As retro machines get older, preserving software becomes more important as the media isn’t often as long lived as the machines themselves. Diskettes can be destroyed by ordinary wear and tear, the environment they’re stored in, and even extreme weather such as hurricanes or floods. But sometimes not all hope is lost. Today we’re going to look at reviving flood damaged diskettes.
I’ve gradually been collecting “new” software for my Sharp X68000 XVI; it’s usually fairly difficult to find titles on these shores - most things need be imported directly from sellers in Japan. Earlier this year I found a series of auctions for X68000 software in the United States that had been in a basement flood and were being sold as non-working scrap for pennies.
I bought a few of these packages, and in most cases the water hadn’t made it into the sturdy plastic boxes that most X68000 software ships in, so only the paper slipcover inserts looked a little ratty. One title was throughly damaged though - Tritorn Final.
The game packages had been stored in boxes with biodegradable packing peanuts made of starch. When these peanuts get wet, they break down and become a sort of goo that gets into everything. The Tritorn disks, though dry when I received them, were completely fused in their jackets due to the starch.
I now wish I’d taken a few photos of the actual process - just didn’t think it of it at the time - but the first step was to get the diskettes wet again so they could be separated from their jackets without damaging them further. After a soaking in water, I used an Xacto knife to cut the welds at the top of the disk jacket, and while wearing gloves, carefully removed the inner mylar disks. Next, I throughly rinsed and placed the mylar disks on a clean, lint free micro fiber towel. Another micro fiber towel was placed on top to guard against contamination.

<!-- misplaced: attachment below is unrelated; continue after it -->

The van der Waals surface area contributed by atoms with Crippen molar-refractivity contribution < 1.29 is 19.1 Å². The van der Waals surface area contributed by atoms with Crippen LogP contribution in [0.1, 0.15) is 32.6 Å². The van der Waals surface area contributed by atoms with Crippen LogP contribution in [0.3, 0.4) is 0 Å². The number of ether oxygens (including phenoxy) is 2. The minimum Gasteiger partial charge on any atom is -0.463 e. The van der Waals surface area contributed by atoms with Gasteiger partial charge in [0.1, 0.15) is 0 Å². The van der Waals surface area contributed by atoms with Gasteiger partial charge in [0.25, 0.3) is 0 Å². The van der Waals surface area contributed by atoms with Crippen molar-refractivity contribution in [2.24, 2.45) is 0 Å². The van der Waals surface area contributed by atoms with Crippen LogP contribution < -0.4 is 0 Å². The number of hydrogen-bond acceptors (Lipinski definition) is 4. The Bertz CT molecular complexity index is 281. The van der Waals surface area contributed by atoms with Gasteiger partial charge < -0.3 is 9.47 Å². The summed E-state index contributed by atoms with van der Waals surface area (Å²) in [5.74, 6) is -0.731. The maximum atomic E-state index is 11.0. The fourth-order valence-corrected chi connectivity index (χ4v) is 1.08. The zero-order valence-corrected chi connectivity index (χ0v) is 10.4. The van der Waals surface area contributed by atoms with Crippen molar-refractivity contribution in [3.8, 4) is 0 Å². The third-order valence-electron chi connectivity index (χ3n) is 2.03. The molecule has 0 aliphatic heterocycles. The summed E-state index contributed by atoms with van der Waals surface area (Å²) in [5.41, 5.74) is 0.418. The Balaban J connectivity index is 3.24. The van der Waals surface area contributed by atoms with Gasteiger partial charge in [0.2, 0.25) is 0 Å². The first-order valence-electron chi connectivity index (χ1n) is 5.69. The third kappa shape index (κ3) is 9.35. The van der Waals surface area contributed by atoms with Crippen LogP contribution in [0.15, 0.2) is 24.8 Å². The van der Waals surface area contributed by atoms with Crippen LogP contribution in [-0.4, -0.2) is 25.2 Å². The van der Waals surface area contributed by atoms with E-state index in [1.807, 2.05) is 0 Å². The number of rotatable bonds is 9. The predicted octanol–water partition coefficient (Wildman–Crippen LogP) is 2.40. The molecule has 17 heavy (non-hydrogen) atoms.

Once the mylar innards were removed, the disk jackets were throughly rinsed, then stuffed with bubble wrap to prevent the inner padded lining from bonding together while drying.
After everything was completely dry, I reassembled the diskettes, sealing the top seam with small drops of cyanoacrylate near the locations of the original welds. I also wound up placing tape across the seam as they were getting stuck in the disk drive.
The result of all this pain was a working copy of Tritorn Final as seen in the attached images. At this point if you have means, duplicate the diskettes onto fresh blanks. Unfortunately, some titles are copy protected which can often make this difficult.